12. Cushing H.

    Cushing H. Gold Member Gold Member

    Jun 3, 2019
    Hmmm. I guess i was only thinking about the disk sander in terms of flattening and squaring handle stock. Ill have to look at some of those videos on using them to grind blades.

    i have also been “hooked” by the VFD on my grinder - ifi geta disk sander no doubt i would want variable speed ... but no doubt the 220v motor will drive up the price :-(
  13. scott kozub

    scott kozub Gold Member Gold Member Basic Member

    Jan 1, 2018
    Ive never tried it but I have heard some of the users here will also use a disk sander on full flat grinds.

    I bought one a couple months ago used because it came up for a steal. I like it for flat and the 6" belt portion is great for scales.
  14. Cushing H.

    Cushing H. Gold Member Gold Member

    Jun 3, 2019
    But those combo units dont have dust collection?
  15. john april

    john april KnifeMaker / Craftsman / Service Provider Knifemaker / Craftsman / Service Provider

    Feb 27, 2006
    i am a naturally skeptical kind of guy. most people say the disc is what they use for flattening. towards the center of the disk, the paper turns more slowly and with less surface area passing per minute than the outside edge. there will always be more removal toward the outer edge. how could something get flat on that ? just curious :rolleyes:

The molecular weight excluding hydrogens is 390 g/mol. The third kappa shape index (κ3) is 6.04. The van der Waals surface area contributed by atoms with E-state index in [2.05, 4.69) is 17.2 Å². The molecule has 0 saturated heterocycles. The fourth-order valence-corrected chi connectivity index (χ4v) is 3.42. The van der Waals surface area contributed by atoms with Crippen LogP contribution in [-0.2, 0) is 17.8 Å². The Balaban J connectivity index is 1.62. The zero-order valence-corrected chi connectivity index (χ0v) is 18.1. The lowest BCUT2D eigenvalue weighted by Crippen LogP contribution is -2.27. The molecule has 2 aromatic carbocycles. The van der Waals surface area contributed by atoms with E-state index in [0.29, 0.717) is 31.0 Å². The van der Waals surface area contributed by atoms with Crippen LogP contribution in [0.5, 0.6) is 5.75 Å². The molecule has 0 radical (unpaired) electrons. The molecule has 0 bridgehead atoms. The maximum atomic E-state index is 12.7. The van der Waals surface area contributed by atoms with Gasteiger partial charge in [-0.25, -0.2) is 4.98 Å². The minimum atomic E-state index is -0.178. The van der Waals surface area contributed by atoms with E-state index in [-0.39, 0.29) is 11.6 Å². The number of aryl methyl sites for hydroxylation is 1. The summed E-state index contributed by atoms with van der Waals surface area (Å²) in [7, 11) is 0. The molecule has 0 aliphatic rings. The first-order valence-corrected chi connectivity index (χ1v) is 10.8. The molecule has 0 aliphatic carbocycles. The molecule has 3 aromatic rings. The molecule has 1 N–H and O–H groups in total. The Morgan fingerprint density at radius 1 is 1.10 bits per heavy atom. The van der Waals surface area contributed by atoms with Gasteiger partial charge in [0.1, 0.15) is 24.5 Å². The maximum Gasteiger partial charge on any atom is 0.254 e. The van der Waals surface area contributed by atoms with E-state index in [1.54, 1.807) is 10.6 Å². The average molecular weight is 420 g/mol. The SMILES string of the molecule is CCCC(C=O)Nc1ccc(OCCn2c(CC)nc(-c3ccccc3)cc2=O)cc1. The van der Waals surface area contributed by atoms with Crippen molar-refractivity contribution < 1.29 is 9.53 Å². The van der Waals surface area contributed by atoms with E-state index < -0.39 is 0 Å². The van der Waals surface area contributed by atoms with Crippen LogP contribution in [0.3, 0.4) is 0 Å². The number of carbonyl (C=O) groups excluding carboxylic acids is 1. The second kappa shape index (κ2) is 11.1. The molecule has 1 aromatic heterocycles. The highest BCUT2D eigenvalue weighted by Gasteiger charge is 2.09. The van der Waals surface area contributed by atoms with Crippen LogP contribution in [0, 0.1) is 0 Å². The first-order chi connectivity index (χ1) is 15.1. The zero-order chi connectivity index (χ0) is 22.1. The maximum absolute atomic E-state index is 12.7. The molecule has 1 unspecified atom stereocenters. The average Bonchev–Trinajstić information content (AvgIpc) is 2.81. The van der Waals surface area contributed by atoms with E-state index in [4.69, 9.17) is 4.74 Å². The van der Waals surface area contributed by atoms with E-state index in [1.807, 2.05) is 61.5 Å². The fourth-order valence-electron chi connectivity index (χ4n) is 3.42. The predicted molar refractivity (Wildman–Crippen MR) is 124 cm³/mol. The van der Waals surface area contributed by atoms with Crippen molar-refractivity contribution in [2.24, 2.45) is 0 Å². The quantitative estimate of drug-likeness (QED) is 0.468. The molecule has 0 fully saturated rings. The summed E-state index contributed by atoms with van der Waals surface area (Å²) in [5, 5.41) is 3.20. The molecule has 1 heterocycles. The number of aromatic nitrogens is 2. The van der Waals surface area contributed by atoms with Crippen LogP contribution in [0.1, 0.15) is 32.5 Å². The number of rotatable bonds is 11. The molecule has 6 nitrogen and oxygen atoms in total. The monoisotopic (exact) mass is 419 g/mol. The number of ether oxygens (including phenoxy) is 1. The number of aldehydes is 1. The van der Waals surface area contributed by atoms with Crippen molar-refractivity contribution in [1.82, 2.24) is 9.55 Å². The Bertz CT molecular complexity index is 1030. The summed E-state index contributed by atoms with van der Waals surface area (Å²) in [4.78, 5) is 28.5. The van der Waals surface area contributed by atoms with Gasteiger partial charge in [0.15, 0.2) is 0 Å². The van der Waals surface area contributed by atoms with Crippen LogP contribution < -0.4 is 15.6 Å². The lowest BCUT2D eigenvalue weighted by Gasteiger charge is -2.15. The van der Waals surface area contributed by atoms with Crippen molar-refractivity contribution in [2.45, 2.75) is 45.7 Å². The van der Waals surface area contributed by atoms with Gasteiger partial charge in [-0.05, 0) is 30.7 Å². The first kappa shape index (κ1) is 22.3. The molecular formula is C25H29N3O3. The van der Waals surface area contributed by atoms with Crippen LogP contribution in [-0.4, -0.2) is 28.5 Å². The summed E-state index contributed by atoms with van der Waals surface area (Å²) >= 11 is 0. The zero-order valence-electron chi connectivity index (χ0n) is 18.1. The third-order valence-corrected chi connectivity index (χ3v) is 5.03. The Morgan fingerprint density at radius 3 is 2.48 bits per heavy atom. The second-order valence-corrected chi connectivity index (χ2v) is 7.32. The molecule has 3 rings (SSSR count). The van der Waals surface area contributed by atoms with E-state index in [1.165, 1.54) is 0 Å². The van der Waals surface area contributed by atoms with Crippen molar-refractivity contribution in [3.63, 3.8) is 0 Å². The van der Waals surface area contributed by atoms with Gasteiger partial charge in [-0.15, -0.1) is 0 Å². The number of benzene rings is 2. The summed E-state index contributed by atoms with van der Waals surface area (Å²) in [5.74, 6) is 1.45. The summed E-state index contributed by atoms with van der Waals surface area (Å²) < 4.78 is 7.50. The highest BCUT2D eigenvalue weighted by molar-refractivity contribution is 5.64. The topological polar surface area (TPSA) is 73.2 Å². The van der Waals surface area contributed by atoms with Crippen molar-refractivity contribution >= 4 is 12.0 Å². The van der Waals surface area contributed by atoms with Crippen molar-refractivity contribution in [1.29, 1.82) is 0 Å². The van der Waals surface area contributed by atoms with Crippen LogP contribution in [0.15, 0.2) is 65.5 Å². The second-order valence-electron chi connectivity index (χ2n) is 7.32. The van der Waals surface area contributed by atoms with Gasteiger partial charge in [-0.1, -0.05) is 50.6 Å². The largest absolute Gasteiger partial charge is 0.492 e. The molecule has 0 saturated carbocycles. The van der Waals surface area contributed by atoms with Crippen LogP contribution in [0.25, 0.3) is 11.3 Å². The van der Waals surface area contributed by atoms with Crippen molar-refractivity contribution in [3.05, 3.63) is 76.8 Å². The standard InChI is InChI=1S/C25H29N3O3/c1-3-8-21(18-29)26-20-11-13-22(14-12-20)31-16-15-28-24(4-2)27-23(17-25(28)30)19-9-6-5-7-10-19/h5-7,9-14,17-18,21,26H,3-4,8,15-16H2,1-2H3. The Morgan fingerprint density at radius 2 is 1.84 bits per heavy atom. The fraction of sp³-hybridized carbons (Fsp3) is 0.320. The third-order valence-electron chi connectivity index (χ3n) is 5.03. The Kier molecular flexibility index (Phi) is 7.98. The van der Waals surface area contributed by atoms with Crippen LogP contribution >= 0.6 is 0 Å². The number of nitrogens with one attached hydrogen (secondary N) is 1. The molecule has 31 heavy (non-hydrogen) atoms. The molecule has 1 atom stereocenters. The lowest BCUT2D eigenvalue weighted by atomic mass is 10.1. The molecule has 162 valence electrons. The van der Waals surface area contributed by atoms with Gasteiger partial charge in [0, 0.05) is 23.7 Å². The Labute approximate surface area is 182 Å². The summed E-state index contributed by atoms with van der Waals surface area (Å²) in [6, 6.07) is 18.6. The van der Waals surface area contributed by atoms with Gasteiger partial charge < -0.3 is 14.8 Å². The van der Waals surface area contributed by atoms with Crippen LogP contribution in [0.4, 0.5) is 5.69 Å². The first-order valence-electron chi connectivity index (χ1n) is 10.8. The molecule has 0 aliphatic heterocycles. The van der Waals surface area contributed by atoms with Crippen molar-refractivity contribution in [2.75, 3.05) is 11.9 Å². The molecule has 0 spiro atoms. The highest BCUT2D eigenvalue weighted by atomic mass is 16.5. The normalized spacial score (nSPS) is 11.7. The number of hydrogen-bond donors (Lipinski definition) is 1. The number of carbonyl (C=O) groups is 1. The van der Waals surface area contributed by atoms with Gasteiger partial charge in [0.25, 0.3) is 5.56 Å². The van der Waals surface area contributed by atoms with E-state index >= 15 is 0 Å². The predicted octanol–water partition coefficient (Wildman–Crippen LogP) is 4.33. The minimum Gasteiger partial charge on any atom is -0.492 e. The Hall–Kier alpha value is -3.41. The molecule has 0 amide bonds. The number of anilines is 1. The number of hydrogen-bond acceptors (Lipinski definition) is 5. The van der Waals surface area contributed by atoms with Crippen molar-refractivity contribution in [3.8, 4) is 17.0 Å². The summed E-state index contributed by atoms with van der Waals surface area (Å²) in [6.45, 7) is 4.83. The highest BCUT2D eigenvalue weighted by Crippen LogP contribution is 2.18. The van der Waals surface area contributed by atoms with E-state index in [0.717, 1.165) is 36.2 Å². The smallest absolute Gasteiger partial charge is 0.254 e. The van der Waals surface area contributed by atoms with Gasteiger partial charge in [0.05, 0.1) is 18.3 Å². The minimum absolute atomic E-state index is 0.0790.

allenkey likes this.
  16. Randy3000


    Jun 3, 2017
    You are 100% correct. You also need to consider hand pressure. It makes a big difference! If you want something flat and even thickness, you better have calipers on hand and adjust position and hand pressure a lot. Just laying the stock on the disk and wiggling it a bit isn't enough if you want it to be flat and even thickness, you can easily get 0.030" off or more edge-to-edge.
  17. Cushing H.

    Cushing H. Gold Member Gold Member

    Jun 3, 2019
    I ran in to that trying to flatten handle stock on my grinder. Despite using a caliper and adjusting location and pressure, it was NOT easy to get flat on both sides, and uniform thickness across the width. Is the only “easy” answer a surface grinder? (Which means more $$$)...
  18. Josh Rider

    Josh Rider Stuff maker Knifemaker / Craftsman / Service Provider

    Sep 2, 2014
    John I can’t speak for what everyone else is doing, but I make passes just like I do on a belt grinder from plunge to tip and back.
    You don’t just leave it in one place.

  19. Jason Fry

    Jason Fry KnifeMaker / Craftsman / Service Provider Knifemaker / Craftsman / Service Provider

    Jun 5, 2008
    Couple of things that haven't been said yet. They make "flat" and "one degree" disks. I have a flat one for... flattening, on an air conditioner motor with a bump switch. I have the one degree hooked up onto my VFD, so it's reversible and speed controlled. I use it for the blade grinding functions as mentioned in this thread. Both have their place, but I can say that I use the flat one every single knife, and the variable reversible one is a belt holder most of the time. On the other hand, the reversible is THE tool for the job, and gets used on the big bowies and sometimes the kitchen knives as well.
    Thom Moss likes this.
  20. AVigil

    AVigil Adam Vigil knifemaker working the grind Platinum Member

    Feb 17, 2009
    That is why you flip from end to end, to mix it up, with even pressure.